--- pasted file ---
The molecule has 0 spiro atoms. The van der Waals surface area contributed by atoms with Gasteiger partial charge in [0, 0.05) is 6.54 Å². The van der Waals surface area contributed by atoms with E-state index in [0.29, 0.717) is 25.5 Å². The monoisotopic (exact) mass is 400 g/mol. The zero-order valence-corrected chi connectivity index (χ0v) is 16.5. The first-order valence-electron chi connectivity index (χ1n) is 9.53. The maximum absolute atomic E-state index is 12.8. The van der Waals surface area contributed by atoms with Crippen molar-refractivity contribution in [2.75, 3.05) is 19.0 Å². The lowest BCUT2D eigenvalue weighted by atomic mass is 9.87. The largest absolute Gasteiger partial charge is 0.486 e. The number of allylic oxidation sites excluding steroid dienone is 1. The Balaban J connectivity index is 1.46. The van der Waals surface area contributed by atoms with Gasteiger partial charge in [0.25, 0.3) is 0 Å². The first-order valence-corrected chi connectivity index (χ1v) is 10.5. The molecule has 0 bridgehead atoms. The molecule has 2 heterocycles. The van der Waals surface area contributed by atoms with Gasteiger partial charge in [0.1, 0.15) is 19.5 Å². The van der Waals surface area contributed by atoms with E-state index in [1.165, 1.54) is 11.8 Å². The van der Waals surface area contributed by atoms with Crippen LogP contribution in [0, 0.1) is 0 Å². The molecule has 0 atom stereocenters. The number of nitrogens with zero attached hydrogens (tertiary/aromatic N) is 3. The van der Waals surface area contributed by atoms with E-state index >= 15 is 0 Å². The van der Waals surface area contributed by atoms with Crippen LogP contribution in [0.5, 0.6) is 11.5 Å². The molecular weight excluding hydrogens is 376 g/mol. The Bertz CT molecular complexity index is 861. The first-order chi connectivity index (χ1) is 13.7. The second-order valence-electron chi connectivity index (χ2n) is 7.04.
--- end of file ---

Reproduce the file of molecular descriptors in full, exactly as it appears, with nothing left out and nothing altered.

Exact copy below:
The molecule has 0 spiro atoms. The van der Waals surface area contributed by atoms with Gasteiger partial charge in [0, 0.05) is 6.54 Å². The van der Waals surface area contributed by atoms with E-state index in [0.29, 0.717) is 25.5 Å². The monoisotopic (exact) mass is 400 g/mol. The zero-order valence-corrected chi connectivity index (χ0v) is 16.5. The first-order valence-electron chi connectivity index (χ1n) is 9.53. The maximum absolute atomic E-state index is 12.8. The van der Waals surface area contributed by atoms with Crippen molar-refractivity contribution in [2.75, 3.05) is 19.0 Å². The lowest BCUT2D eigenvalue weighted by atomic mass is 9.87. The largest absolute Gasteiger partial charge is 0.486 e. The number of allylic oxidation sites excluding steroid dienone is 1. The Balaban J connectivity index is 1.46. The van der Waals surface area contributed by atoms with Gasteiger partial charge in [0.25, 0.3) is 0 Å². The first-order valence-corrected chi connectivity index (χ1v) is 10.5. The molecule has 0 bridgehead atoms. The molecule has 2 heterocycles. The van der Waals surface area contributed by atoms with Gasteiger partial charge in [0.1, 0.15) is 19.5 Å². The van der Waals surface area contributed by atoms with E-state index in [1.165, 1.54) is 11.8 Å². The van der Waals surface area contributed by atoms with Crippen LogP contribution in [0, 0.1) is 0 Å². The molecule has 0 atom stereocenters. The number of nitrogens with zero attached hydrogens (tertiary/aromatic N) is 3. The van der Waals surface area contributed by atoms with E-state index >= 15 is 0 Å². The van der Waals surface area contributed by atoms with Crippen LogP contribution in [0.5, 0.6) is 11.5 Å². The molecular weight excluding hydrogens is 376 g/mol. The Bertz CT molecular complexity index is 861. The first-order chi connectivity index (χ1) is 13.7. The second-order valence-electron chi connectivity index (χ2n) is 7.04.